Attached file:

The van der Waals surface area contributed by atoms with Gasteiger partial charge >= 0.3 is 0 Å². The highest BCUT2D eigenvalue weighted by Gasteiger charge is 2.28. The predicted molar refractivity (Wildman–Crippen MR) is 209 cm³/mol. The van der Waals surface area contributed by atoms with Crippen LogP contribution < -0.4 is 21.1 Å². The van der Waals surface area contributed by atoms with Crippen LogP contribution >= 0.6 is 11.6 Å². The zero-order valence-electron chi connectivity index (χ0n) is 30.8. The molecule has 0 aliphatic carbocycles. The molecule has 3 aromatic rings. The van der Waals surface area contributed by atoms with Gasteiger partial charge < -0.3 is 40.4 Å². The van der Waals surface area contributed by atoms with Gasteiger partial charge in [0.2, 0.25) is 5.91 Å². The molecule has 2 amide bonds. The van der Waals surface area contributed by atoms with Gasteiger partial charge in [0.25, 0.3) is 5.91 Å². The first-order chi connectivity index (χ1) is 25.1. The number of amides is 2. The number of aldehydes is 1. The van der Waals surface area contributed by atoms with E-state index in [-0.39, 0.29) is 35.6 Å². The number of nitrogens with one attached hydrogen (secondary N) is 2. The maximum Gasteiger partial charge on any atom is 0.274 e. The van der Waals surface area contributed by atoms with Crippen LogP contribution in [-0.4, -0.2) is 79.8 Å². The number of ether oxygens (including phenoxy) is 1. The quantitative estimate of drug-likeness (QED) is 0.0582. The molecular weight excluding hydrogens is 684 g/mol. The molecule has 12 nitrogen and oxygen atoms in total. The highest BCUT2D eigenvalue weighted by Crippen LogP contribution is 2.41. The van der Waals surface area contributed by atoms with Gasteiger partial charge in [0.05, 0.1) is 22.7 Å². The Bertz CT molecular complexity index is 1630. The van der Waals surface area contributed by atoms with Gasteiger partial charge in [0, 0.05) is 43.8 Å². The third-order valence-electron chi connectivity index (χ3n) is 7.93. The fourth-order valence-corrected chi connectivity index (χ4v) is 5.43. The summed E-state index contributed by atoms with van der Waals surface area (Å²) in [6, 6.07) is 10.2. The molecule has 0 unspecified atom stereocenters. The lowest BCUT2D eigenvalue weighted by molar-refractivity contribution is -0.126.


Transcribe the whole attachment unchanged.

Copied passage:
The van der Waals surface area contributed by atoms with Gasteiger partial charge >= 0.3 is 0 Å². The highest BCUT2D eigenvalue weighted by Gasteiger charge is 2.28. The predicted molar refractivity (Wildman–Crippen MR) is 209 cm³/mol. The van der Waals surface area contributed by atoms with Crippen LogP contribution < -0.4 is 21.1 Å². The van der Waals surface area contributed by atoms with Crippen LogP contribution >= 0.6 is 11.6 Å². The zero-order valence-electron chi connectivity index (χ0n) is 30.8. The molecule has 0 aliphatic carbocycles. The molecule has 3 aromatic rings. The van der Waals surface area contributed by atoms with Gasteiger partial charge < -0.3 is 40.4 Å². The van der Waals surface area contributed by atoms with Gasteiger partial charge in [0.2, 0.25) is 5.91 Å². The molecule has 2 amide bonds. The van der Waals surface area contributed by atoms with Gasteiger partial charge in [0.25, 0.3) is 5.91 Å². The first-order chi connectivity index (χ1) is 25.1. The number of amides is 2. The number of aldehydes is 1. The van der Waals surface area contributed by atoms with E-state index in [-0.39, 0.29) is 35.6 Å². The number of nitrogens with one attached hydrogen (secondary N) is 2. The maximum Gasteiger partial charge on any atom is 0.274 e. The van der Waals surface area contributed by atoms with Crippen LogP contribution in [-0.4, -0.2) is 79.8 Å². The number of ether oxygens (including phenoxy) is 1. The quantitative estimate of drug-likeness (QED) is 0.0582. The molecular weight excluding hydrogens is 684 g/mol. The molecule has 12 nitrogen and oxygen atoms in total. The highest BCUT2D eigenvalue weighted by Crippen LogP contribution is 2.41. The van der Waals surface area contributed by atoms with Gasteiger partial charge in [0.05, 0.1) is 22.7 Å². The Bertz CT molecular complexity index is 1630. The van der Waals surface area contributed by atoms with Gasteiger partial charge in [0, 0.05) is 43.8 Å². The third-order valence-electron chi connectivity index (χ3n) is 7.93. The fourth-order valence-corrected chi connectivity index (χ4v) is 5.43. The summed E-state index contributed by atoms with van der Waals surface area (Å²) in [6, 6.07) is 10.2. The molecule has 0 unspecified atom stereocenters. The lowest BCUT2D eigenvalue weighted by molar-refractivity contribution is -0.126.